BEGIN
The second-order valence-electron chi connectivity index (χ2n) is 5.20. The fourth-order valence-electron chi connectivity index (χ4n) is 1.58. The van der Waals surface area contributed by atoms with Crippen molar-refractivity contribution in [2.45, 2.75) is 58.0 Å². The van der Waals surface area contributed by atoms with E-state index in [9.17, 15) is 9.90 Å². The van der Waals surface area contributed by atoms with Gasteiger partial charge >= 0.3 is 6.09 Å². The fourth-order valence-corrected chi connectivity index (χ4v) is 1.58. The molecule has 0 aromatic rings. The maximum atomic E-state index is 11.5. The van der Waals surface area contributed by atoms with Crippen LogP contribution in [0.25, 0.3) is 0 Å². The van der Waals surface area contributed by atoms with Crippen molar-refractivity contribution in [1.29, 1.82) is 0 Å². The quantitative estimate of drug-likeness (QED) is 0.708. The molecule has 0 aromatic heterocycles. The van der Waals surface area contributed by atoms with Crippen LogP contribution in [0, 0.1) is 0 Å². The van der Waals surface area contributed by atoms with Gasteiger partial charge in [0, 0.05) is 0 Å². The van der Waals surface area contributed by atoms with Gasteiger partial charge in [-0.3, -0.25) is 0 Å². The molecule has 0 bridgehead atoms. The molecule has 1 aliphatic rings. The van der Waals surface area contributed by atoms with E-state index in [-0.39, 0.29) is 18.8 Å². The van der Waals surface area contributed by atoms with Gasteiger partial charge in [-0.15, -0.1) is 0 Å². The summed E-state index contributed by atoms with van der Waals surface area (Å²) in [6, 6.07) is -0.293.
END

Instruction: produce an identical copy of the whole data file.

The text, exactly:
The second-order valence-electron chi connectivity index (χ2n) is 5.20. The fourth-order valence-electron chi connectivity index (χ4n) is 1.58. The van der Waals surface area contributed by atoms with Crippen molar-refractivity contribution in [2.45, 2.75) is 58.0 Å². The van der Waals surface area contributed by atoms with E-state index in [9.17, 15) is 9.90 Å². The van der Waals surface area contributed by atoms with Gasteiger partial charge >= 0.3 is 6.09 Å². The fourth-order valence-corrected chi connectivity index (χ4v) is 1.58. The molecule has 0 aromatic rings. The maximum atomic E-state index is 11.5. The van der Waals surface area contributed by atoms with Crippen LogP contribution in [0.25, 0.3) is 0 Å². The van der Waals surface area contributed by atoms with Crippen molar-refractivity contribution in [1.29, 1.82) is 0 Å². The quantitative estimate of drug-likeness (QED) is 0.708. The molecule has 0 aromatic heterocycles. The van der Waals surface area contributed by atoms with Crippen LogP contribution in [0, 0.1) is 0 Å². The van der Waals surface area contributed by atoms with Gasteiger partial charge in [0, 0.05) is 0 Å². The van der Waals surface area contributed by atoms with Gasteiger partial charge in [-0.3, -0.25) is 0 Å². The molecule has 0 bridgehead atoms. The molecule has 1 aliphatic rings. The van der Waals surface area contributed by atoms with E-state index in [-0.39, 0.29) is 18.8 Å². The van der Waals surface area contributed by atoms with Gasteiger partial charge in [-0.15, -0.1) is 0 Å². The summed E-state index contributed by atoms with van der Waals surface area (Å²) in [6, 6.07) is -0.293.